17.5.4 MySQL Server Usage for MySQL Cluster

mysqld is the traditional MySQL server process. To be used with MySQL Cluster, mysqld needs to be built with support for the NDBCLUSTER storage engine, as it is in the precompiled binaries available from http://dev.mysql.com/downloads/. If you build MySQL from source, you must invoke configure with one of the options to enable NDBCLUSTER storage engine support:

(--with-ndbcluster also works to enable NDBCLUSTER support, but is deprecated and so produces a configure warning as of MySQL 5.1.9.)

For information about other MySQL server options and variables relevant to MySQL Cluster in addition to those discussed in this section, see Section 17.3.4, “MySQL Server Options and Variables for MySQL Cluster”.

If the mysqld binary has been built with Cluster support, the NDBCLUSTER storage engine is still disabled by default. You can use either of two possible options to enable this engine:

An easy way to verify that your server is running with the NDBCLUSTER storage engine enabled is to issue the SHOW ENGINES statement in the MySQL Monitor (mysql). You should see the value YES as the Support value in the row for NDBCLUSTER. If you see NO in this row or if there is no such row displayed in the output, you are not running an NDB-enabled version of MySQL. If you see DISABLED in this row, you need to enable it in either one of the two ways just described.

To read cluster configuration data, the MySQL server requires at a minimum three pieces of information:

Node IDs can be allocated dynamically, so it is not strictly necessary to specify them explicitly.

The mysqld parameter ndb-connectstring is used to specify the connection string either on the command line when starting mysqld or in my.cnf. The connection string contains the host name or IP address where the management server can be found, as well as the TCP/IP port it uses.

In the following example, ndb_mgmd.mysql.com is the host where the management server resides, and the management server listens for cluster messages on port 1186:

shell> mysqld --ndbcluster --ndb-connectstring=ndb_mgmd.mysql.com:1186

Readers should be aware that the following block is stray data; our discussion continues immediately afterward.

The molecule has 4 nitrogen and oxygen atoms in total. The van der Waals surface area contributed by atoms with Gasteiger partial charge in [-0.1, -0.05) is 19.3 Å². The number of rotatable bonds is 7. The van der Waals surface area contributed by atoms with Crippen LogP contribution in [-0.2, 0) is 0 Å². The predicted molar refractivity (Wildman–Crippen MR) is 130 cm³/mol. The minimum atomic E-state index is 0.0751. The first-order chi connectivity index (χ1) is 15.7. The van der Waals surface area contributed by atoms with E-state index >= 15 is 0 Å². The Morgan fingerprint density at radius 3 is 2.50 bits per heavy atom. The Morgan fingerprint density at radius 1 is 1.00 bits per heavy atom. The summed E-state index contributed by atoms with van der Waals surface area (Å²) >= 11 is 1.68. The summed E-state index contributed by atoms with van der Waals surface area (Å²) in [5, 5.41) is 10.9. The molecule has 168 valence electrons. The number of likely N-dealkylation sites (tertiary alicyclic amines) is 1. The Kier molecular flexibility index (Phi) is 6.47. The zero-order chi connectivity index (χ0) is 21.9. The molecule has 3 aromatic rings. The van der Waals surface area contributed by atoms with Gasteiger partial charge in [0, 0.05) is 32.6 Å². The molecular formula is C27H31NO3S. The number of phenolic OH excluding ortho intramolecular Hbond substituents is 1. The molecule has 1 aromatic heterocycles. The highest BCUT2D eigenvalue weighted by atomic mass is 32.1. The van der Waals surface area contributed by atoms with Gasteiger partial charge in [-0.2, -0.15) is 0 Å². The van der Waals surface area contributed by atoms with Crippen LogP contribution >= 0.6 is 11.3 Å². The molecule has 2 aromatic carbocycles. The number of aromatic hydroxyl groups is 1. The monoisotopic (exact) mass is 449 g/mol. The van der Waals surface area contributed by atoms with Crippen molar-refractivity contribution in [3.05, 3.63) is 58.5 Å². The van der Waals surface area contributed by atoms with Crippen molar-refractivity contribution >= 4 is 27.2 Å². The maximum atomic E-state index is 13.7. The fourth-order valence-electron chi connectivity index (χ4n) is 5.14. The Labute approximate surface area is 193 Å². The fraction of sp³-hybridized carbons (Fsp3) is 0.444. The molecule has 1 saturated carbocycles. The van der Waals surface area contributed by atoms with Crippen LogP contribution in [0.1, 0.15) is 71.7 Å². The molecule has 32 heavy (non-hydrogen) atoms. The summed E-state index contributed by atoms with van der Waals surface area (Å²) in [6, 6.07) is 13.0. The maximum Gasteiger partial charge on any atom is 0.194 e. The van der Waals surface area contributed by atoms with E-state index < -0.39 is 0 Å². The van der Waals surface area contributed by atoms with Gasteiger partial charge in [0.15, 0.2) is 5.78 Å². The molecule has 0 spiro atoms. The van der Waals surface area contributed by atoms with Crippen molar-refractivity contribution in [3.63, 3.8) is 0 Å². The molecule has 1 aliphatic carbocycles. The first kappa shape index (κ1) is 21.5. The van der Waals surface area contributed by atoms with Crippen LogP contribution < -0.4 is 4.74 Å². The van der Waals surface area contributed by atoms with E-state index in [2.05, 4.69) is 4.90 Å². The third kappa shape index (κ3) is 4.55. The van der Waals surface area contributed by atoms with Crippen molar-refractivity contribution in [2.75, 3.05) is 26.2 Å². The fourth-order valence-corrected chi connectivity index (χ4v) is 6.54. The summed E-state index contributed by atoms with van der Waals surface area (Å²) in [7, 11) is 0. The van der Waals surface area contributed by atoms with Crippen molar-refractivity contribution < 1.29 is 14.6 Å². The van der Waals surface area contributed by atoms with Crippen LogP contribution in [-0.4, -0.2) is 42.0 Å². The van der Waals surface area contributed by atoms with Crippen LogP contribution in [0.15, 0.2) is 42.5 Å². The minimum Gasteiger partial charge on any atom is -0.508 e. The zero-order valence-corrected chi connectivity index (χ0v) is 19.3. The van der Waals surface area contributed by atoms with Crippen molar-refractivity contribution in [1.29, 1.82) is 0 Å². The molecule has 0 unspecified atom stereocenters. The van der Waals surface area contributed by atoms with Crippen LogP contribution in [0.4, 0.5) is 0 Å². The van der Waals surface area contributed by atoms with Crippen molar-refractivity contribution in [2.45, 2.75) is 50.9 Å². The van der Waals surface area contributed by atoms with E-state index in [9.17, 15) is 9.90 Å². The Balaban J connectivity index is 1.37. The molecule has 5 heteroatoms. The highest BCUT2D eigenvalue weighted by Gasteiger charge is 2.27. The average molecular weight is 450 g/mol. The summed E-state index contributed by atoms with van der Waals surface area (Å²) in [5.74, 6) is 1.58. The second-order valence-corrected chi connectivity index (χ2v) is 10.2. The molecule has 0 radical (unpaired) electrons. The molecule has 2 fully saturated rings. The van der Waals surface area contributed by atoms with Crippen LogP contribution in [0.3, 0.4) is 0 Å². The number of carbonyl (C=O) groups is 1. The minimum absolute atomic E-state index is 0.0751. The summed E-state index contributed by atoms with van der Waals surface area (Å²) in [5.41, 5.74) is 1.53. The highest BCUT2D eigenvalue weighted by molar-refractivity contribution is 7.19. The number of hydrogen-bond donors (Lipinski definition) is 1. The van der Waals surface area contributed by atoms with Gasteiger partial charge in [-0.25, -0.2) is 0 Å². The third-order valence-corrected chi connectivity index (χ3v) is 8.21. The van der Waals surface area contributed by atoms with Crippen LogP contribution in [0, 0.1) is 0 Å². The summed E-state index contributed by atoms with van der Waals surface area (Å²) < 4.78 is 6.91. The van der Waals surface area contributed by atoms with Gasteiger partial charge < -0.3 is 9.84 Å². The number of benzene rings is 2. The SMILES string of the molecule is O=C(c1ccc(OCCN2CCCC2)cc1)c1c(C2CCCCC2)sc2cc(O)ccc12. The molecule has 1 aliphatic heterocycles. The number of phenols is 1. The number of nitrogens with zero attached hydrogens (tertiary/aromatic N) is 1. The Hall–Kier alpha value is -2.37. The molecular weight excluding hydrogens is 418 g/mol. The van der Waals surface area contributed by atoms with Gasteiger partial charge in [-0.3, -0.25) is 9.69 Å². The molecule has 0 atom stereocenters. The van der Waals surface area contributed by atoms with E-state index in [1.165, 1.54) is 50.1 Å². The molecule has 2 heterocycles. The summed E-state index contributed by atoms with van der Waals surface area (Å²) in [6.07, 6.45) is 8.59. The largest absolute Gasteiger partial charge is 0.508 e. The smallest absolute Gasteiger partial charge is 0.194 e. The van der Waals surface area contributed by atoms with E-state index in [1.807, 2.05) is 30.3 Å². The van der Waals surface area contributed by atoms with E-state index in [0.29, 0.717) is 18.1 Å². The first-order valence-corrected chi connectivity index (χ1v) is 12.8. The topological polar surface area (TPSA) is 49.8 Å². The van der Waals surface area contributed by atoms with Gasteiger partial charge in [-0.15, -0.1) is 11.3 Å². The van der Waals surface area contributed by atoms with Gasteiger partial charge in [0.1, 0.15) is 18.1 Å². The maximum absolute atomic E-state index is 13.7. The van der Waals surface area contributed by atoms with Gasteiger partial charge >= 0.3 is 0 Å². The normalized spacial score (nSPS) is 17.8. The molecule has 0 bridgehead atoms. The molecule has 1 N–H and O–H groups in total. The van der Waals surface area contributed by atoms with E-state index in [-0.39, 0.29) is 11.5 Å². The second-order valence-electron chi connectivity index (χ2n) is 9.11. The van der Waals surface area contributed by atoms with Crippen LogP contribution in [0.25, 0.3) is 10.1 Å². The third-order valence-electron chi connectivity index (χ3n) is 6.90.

See Section 17.3.2.3, “MySQL Cluster Connection Strings”, for more information on connection strings.

Given this information, the MySQL server will be a full participant in the cluster. (We often refer to a mysqld process running in this manner as an SQL node.) It will be fully aware of all cluster data nodes as well as their status, and will establish connections to all data nodes. In this case, it is able to use any data node as a transaction coordinator and to read and update node data.

You can see in the mysql client whether a MySQL server is connected to the cluster using SHOW PROCESSLIST. If the MySQL server is connected to the cluster, and you have the PROCESS privilege, then the first row of the output is as shown here:

mysql> SHOW PROCESSLIST \G
*************************** 1. row ***************************
     Id: 1
   User: system user
   Host:
     db:
Command: Daemon
   Time: 1
  State: Waiting for event from ndbcluster
   Info: NULL
Important

To participate in a MySQL Cluster, the mysqld process must be started with both the options --ndbcluster and --ndb-connectstring (or their equivalents in my.cnf). If mysqld is started with only the --ndbcluster option, or if it is unable to contact the cluster, it is not possible to work with NDB tables, nor is it possible to create any new tables regardless of storage engine. The latter restriction is a safety measure intended to prevent the creation of tables having the same names as NDB tables while the SQL node is not connected to the cluster. If you wish to create tables using a different storage engine while the mysqld process is not participating in a MySQL Cluster, you must restart the server without the --ndbcluster option.